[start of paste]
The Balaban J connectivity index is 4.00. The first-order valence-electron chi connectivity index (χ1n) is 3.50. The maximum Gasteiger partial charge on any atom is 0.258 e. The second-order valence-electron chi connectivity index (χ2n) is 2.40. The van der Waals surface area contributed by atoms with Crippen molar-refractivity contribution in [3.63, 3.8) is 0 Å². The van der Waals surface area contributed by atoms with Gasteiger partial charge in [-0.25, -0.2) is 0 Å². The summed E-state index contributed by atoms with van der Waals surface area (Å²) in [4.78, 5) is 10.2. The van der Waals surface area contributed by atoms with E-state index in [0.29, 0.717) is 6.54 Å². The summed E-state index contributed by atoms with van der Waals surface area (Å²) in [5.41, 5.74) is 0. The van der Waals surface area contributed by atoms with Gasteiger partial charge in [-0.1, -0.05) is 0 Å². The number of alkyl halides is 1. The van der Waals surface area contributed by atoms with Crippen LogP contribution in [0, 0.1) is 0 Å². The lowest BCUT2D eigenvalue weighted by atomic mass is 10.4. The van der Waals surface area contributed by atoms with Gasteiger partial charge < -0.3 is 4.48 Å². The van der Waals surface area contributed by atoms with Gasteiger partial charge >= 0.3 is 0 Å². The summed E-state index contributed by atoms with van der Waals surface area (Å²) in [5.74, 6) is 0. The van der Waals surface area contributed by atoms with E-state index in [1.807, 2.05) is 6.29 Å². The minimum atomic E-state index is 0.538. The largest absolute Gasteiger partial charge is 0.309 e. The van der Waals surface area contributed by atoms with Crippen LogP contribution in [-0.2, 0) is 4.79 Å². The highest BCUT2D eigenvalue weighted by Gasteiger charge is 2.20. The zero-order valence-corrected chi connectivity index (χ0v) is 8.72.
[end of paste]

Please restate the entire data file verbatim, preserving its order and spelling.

The Balaban J connectivity index is 4.00. The first-order valence-electron chi connectivity index (χ1n) is 3.50. The maximum Gasteiger partial charge on any atom is 0.258 e. The second-order valence-electron chi connectivity index (χ2n) is 2.40. The van der Waals surface area contributed by atoms with Crippen molar-refractivity contribution in [3.63, 3.8) is 0 Å². The van der Waals surface area contributed by atoms with Gasteiger partial charge in [-0.25, -0.2) is 0 Å². The summed E-state index contributed by atoms with van der Waals surface area (Å²) in [4.78, 5) is 10.2. The van der Waals surface area contributed by atoms with E-state index in [0.29, 0.717) is 6.54 Å². The summed E-state index contributed by atoms with van der Waals surface area (Å²) in [5.41, 5.74) is 0. The van der Waals surface area contributed by atoms with Gasteiger partial charge in [-0.1, -0.05) is 0 Å². The number of alkyl halides is 1. The van der Waals surface area contributed by atoms with Crippen LogP contribution in [0, 0.1) is 0 Å². The lowest BCUT2D eigenvalue weighted by atomic mass is 10.4. The van der Waals surface area contributed by atoms with Gasteiger partial charge < -0.3 is 4.48 Å². The van der Waals surface area contributed by atoms with Gasteiger partial charge >= 0.3 is 0 Å². The summed E-state index contributed by atoms with van der Waals surface area (Å²) in [5.74, 6) is 0. The van der Waals surface area contributed by atoms with E-state index in [1.807, 2.05) is 6.29 Å². The minimum atomic E-state index is 0.538. The largest absolute Gasteiger partial charge is 0.309 e. The van der Waals surface area contributed by atoms with Crippen LogP contribution in [-0.2, 0) is 4.79 Å². The highest BCUT2D eigenvalue weighted by Gasteiger charge is 2.20. The zero-order valence-corrected chi connectivity index (χ0v) is 8.72.